Viewpoints » Contributors

Column exhibits stereotypes

Forget about having PRIDE all wrong, it sounds like Luke Dumas would like to throw away 15 years of progress and turn having a gay sexual orientation into being, by nature, some Fox sitcom’s gay supporting character.

Forget about having PRIDE all wrong, it sounds like Luke Dumas would like to throw away 15 years of progress and turn having a gay sexual orientation into being, by nature, some Fox sitcom’s gay supporting character.

He references “the campus’s deep-seated need for ostentatious homosexuality” (“Having a Gay Old Time,” 4/28/09)—what is this? Does he mean the need for a safe space for those individuals who happen to be ostentatious and homosexual? The sentence as it stands seems to imply that there is something intrinsically ostentatious to being gay. That just because one is gay, then one needs to be this 1960s archetype. Last time I checked, that’s an incredibly offensive and hurtful stereotype that empowers religious conservatives more than queer individuals.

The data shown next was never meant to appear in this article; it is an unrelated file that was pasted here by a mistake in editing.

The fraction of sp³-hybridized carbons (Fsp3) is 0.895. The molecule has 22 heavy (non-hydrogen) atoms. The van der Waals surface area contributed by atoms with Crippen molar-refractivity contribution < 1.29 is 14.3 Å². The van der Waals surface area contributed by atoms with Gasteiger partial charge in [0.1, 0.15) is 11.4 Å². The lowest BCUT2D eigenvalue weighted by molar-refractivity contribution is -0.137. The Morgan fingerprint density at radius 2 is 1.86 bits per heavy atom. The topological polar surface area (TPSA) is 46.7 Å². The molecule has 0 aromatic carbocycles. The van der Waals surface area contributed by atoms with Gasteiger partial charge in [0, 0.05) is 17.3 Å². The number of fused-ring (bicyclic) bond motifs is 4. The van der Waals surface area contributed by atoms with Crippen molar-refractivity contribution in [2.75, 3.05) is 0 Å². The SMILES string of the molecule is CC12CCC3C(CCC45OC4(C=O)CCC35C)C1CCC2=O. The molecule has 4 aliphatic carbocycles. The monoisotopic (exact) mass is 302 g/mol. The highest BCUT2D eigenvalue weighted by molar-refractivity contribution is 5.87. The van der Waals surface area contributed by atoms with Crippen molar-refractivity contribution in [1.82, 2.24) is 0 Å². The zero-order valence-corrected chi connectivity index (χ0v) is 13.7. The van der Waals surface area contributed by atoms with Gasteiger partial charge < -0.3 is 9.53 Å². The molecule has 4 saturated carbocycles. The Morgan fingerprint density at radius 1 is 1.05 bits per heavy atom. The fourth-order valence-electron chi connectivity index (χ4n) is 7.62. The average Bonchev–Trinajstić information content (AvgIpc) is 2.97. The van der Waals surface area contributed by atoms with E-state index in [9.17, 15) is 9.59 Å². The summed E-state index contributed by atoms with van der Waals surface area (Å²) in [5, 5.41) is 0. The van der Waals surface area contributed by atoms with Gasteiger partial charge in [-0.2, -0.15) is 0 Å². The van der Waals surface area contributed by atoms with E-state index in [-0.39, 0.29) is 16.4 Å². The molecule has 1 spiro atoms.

Dumas’s references to “all the real gay stuff: The Liza Minnelli Discussion Club, the Celine Dion Karaoke Nights” is way off the mark. Real gay stuff is men who like men, women who like women, and people who don’t identify in conventional ways. The things he lists are fun. And I suppose there is something to be said for the (socially constructed) sub-culture of queer people, which can be inviting in its solidarity. But the bottom line is that neither of those things are “real gay stuff.” Unless you are using gay in the derogatory locker-room-banter way, that’s not what “gay” really means. Those are offshoots of the generalizations made about the gay community, at times to unite and uplift, but just as often to marginalize and pigeonhole.

I can appreciate the sentiment that he wishes things were a little more cutting-edge and “loud.” But that’s a problem with the U of C in general. We don’t have a lot of fun; a lot of the student body just isn’t that daring. But his article makes it sound as if it’s a queer person’s duty to be this larger-than-life caricature. That sounds like a sure way to regress rather than to progress.

Paul Accardi

Class of 2009